Pyridine Modified Gold Nanoparticles for Electrocatalytic Carbon Dioxide Reduction and Methanol Oxidation Reactions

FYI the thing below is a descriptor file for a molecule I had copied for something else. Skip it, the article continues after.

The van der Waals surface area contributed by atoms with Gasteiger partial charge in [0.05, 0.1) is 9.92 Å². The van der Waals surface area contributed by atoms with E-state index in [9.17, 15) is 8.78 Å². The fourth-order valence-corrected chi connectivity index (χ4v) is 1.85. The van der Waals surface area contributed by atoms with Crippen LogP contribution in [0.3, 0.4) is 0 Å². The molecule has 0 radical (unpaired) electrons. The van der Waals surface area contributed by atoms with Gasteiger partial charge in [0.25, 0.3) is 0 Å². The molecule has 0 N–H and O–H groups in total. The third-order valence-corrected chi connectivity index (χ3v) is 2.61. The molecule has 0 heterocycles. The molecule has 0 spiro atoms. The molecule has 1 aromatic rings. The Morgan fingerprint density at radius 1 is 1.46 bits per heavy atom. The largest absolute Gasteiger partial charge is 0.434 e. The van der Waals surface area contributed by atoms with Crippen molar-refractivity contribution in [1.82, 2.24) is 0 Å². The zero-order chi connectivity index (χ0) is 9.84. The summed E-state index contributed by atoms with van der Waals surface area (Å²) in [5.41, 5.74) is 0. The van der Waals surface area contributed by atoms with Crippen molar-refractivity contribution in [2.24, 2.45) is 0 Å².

The global consumption of fossil fuels produces an enormous amount of carbon dioxide, causing a series of environmental problems such as glacial melting, food production reduction, and sea-level rise. Because it can potentially help address the global energy challenges and environmental issues from fossil fuels, CO2 harvesting, storage, and conversion to chemical fuels are of great research interest. CO2 can be transformed into chemical fuels (e.g., CO, CH4, and methanol) by electrochemical reduction reaction. Catalysts play critical roles in enhancing the selectivity and lowering the overpotential of the CO2 reduction reaction. For example, the main product of the carbon dioxide reduction reaction with the gold electrode is CO due to its low adsorption on the gold surface. Pyridine has been used to promote CO2 reduction by controlling the local pH of an electrode to enhance catalytic efficiency and selectivity. This research project primarily focuses on developing pyridine-modified Au nanoparticles for catalyzing electrochemical CO2 reduction and methanol Oxidation. The effects of the gold-pyridine conjugate formula, reduction potential with a rotating ring disc electrode (RRDE) and RRDE rotation speed on CO2 reduction current density and product collection efficiency, and electrode stability are investigated. Pyridine-modified nanoparticles improve the CO2 reduction catalytic reaction. Au/Cu nanoparticles are supposed to have better catalytic performance CO2 reduction than pure Pt nanoparticles due to the synergistic effect of Au and Cu promoting efficient reduction and desorption of CO from its surface. This study also investigated the MOR activities of pyridine-modified Au nanostructures. Au/Pt nanoparticles are supposed to have better catalytic performance for methanol oxidation than pure Au nanoparticles.